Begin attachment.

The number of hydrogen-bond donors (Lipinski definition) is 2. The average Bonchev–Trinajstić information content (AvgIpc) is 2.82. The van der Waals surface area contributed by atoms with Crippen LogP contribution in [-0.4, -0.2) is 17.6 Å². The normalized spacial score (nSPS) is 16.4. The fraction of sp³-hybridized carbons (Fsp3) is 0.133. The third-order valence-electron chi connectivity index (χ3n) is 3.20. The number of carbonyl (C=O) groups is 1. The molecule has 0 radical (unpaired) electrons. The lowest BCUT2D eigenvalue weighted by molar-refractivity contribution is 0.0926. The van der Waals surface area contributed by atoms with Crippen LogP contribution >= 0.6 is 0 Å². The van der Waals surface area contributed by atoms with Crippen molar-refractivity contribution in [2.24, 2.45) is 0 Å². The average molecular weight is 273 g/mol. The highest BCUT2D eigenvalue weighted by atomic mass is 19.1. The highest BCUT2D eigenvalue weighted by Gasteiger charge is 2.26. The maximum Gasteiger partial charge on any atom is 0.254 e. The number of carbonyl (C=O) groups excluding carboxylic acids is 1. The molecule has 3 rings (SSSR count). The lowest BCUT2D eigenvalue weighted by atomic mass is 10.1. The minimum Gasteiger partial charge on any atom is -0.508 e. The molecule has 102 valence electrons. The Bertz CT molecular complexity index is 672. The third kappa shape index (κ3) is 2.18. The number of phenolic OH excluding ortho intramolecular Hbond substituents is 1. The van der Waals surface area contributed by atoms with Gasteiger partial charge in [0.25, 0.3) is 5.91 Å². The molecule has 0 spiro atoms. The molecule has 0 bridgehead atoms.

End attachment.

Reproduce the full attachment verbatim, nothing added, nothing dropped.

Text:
The number of hydrogen-bond donors (Lipinski definition) is 2. The average Bonchev–Trinajstić information content (AvgIpc) is 2.82. The van der Waals surface area contributed by atoms with Crippen LogP contribution in [-0.4, -0.2) is 17.6 Å². The normalized spacial score (nSPS) is 16.4. The fraction of sp³-hybridized carbons (Fsp3) is 0.133. The third-order valence-electron chi connectivity index (χ3n) is 3.20. The number of carbonyl (C=O) groups is 1. The molecule has 0 radical (unpaired) electrons. The lowest BCUT2D eigenvalue weighted by molar-refractivity contribution is 0.0926. The van der Waals surface area contributed by atoms with Crippen LogP contribution >= 0.6 is 0 Å². The van der Waals surface area contributed by atoms with Crippen molar-refractivity contribution in [2.24, 2.45) is 0 Å². The average molecular weight is 273 g/mol. The highest BCUT2D eigenvalue weighted by atomic mass is 19.1. The highest BCUT2D eigenvalue weighted by Gasteiger charge is 2.26. The maximum Gasteiger partial charge on any atom is 0.254 e. The number of carbonyl (C=O) groups excluding carboxylic acids is 1. The molecule has 3 rings (SSSR count). The lowest BCUT2D eigenvalue weighted by atomic mass is 10.1. The minimum Gasteiger partial charge on any atom is -0.508 e. The molecule has 102 valence electrons. The Bertz CT molecular complexity index is 672. The third kappa shape index (κ3) is 2.18. The number of phenolic OH excluding ortho intramolecular Hbond substituents is 1. The van der Waals surface area contributed by atoms with Gasteiger partial charge in [0.25, 0.3) is 5.91 Å². The molecule has 0 spiro atoms. The molecule has 0 bridgehead atoms.